All scheduled curbside garbage, recycling and organics collection is cancelled until Tuesday, Jan.  4. With a change in the weather forecast for this weekend and efforts still under way to clear the roads of accumulated snow, all collection (including the previously rescheduled weekend collection) is cancelled for all routes. Scheduled collection will resume on Tuesday, following the 2022 Collection Calendar. MORE

Cost comparison nixes new water plant in Nanoose Bay

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It’s cheaper to lease than to invest in a new water facility. The Regional District of Nanaimo will not build its own water facility in Nanoose Bay. A feasibility study determined it would cost more in the long run than extending its current lease in the South Parksville Industrial Park for its water operations. 

A significant lease cost increase led the RDN to study the cost-effectiveness of building its own water facility on RDN-owned land. The estimated total cost would have been $6 million that the RDN would have borrowed over 25 years. MORE

Enjoy the final day of this eventful and miserable year

Dec. 31, 2021

HAPPY NEW YEAR to all of our faithful followers in the deserts of California and Arizona, and Mexico, the winter snowbirds. Nanaimonet is the news source they rely on to know what’s happening on the home front. Keep your comments coming, we appreciate them.

THE WORST IS OVER Some rain mixed with snow is expected to begin this evening. It’s expected to turn to snow overnight and throughout much of New Years Day, before yielding to rain for Sunday, Jan. 2. Temperatures may drop back down to freezing in the first full week of January. FULL STORY

THERE’S NOTHING LIKE FIREWORKS to light up a new year – that’s exactly what the Nanaimo NightOwls are doing New Year’s Day. The baseball team, partnership with Kw’umut Lelum Foundation and other sponsors, will kick off the new year with a blast at 6 p.m. at the Serauxmen Sports Fields between Second and Third streets. Parking will be restricted and the team is asking the public to park elsewhere in the area. The NightOwls are holding a ‘Stuff the RV’ food drive at the ball fields during the day, before the fireworks. Food donations for Loaves and Fishes Community Food Bank will be encouraged from 10 a.m.-4 p.m.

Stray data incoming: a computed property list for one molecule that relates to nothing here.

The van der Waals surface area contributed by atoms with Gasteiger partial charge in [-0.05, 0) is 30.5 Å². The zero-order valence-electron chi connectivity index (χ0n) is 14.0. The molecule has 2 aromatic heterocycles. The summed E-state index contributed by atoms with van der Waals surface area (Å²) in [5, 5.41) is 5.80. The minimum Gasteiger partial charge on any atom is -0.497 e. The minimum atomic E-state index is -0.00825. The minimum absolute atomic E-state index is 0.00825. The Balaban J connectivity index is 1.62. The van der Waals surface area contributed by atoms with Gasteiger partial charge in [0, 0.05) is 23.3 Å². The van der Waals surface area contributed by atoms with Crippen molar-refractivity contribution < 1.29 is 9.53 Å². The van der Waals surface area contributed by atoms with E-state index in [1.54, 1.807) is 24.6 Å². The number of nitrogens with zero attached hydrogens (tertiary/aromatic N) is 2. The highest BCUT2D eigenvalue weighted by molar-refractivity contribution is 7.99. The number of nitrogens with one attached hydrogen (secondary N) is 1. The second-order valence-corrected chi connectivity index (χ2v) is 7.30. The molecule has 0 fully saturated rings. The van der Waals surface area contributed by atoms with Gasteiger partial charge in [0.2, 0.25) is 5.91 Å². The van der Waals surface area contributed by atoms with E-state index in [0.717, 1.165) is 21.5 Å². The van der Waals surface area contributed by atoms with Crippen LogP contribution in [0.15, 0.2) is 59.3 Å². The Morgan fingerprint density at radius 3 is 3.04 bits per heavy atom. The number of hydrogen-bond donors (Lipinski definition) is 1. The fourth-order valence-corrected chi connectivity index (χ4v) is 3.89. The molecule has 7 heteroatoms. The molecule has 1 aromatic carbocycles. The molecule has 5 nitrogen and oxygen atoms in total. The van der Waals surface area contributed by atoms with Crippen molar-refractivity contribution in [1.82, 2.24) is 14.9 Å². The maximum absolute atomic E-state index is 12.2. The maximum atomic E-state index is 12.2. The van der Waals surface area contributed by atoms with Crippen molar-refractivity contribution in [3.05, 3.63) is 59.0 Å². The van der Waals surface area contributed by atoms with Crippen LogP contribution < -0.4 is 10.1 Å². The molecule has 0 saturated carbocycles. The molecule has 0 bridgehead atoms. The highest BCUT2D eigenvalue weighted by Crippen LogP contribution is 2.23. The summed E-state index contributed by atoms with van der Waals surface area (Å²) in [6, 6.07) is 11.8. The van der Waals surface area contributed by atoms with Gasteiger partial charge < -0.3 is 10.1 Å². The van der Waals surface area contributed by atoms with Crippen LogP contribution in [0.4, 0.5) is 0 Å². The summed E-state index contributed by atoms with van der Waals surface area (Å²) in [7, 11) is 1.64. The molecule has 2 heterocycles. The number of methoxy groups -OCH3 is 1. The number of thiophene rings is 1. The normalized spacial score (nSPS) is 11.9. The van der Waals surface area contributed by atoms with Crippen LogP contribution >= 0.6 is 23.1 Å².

NURSES NOT BUYING IN – Nurses aren’t buying into the idea of some COVID-19-positive health-care workers being asked to continue working. Provincial health officer Dr. Bonnie Henry floated the idea Wednesday at her news conference. It’s not known what capacity workers would be used in and whether it would involve interaction with patients. Quebec will be asking certain workers to stay on the job despite testing positive for COVID-19 or coming in contact with someone who is sick. The move is also being considered in Manitoba as critical staffing shortages impact health systems across the country.

A PAIN IN THE GAS – Fuel prices are skyrocketing again by as much as 12 cents a litre in Victoria on Thursday. Pump prices were hitting $1.629. That translates into $7.40 per Imperial gallon, for those who remember. In Nanaimo the prevailing price was $1.479 per litre at supper time. Dan McTeague of Gas Buddy said the hike comes from delays at two refineries due to freezing conditions. Dan sees prices dropping in about two weeks.

IT’S ALWAYS NICE TO BE WANTED, so the Nanaimo RCMP have nice warm cells awaiting two miscreants on the lam. A Canada-wide warrant has been issued for the arrest of 45-year-old Courtenay Cross. And they seek help in locating 41-year-old Robert Silva, who is wanted for Possessing Stolen Property under $5,000 and Driving While Prohibited. Check out the details and photos of the pair HERE.

THE CITY HAS FUNDED the temporary daytime extreme cold weather space at Caledonia Park. The Nanaimo 7-10 Club is operating the day-use shelter since Dec. 27 from 8 a.m. to 4 p.m. on days when weather is severe enough to present a threat to the life or health. There’s room for up to 12 people. The City also funded Caledonia extreme-weather space. Two other daytime warming centres are at 489 Wallace Street and 43 Commercial Street; operated by the Canadian Mental Health Association and Risebridge Midisland Culture Connection Society, neither of which are funded by the City. MORE